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student spotlight

Student Spotlight: Sara Meerow

As an undergraduate student at the University of Florida, Sara wrote an honors thesis on the ‘natural resource curse’ in Africa that shifted her perspective. “I examined countries whose economies were dependent on oil and minerals and how that dependence correlated with their democracy. That experience got me to think differently about international development and the environment, connections between social and ecological systems, and the impact of doing research,” she says. That led her to Europe where she completed a master’s degree in international development at the University of Amsterdam. There she became interested in sustainable development and social-ecological resilience theory.

Student Spotlight: Babe Kawaii-Bogue

It took Babe three tries to get into Michigan. Along the way, she went to Columbia for her Master’s degree to raise her GPA and obtain further research experience. Babe received other Ph.D. program offers during the years she applied to graduate schools, but says she “really wanted to come here; the psychology department is so well known. I came to U-M because apart from the unbeatable financial package, I wanted to be amongst a larger student body of African Americans, and the psych program at U-M has the largest number black Ph.D. students next to Howard. I went to UC Berkeley for my undergraduate studies, and my entire time there, didn’t really get to know African American students. As an African American I really need that as a part of my education.”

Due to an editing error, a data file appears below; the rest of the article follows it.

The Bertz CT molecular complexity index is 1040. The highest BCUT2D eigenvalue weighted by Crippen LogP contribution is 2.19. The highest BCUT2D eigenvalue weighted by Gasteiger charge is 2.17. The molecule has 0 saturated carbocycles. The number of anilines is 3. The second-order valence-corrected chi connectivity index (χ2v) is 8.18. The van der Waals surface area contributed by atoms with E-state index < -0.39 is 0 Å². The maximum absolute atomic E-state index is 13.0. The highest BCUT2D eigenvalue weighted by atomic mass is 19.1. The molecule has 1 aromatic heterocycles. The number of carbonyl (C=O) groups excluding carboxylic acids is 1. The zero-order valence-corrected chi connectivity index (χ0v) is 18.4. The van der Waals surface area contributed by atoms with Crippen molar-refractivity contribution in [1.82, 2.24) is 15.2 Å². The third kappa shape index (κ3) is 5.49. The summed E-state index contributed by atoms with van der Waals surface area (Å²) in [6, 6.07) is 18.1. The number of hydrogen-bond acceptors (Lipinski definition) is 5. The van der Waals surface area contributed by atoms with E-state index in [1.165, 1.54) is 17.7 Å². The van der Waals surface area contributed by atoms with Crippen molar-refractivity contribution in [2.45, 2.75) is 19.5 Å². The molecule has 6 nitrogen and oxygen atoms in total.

Student Spotlight: Geoff Lorenz

While many of us shy away from what can seem the seedy world of political lobbying – especially in a heated presidential election year – Geoff has decided to write a dissertation about it.

He studies what makes lobbying effective in the U.S. Congress, approaching from many angles the ways in which interest groups attempt to influence lawmaking. His dissertation examines how lobbying impacts what bills Congress addresses (and what bills Congress ignores), particularly at the committee stage. He describes, “Thousands of bills get introduced, but only a fraction of them get consideration in committee. My dissertation attempts to explain how interest groups influence which bills clear this critical winnowing point in the legislative process.”

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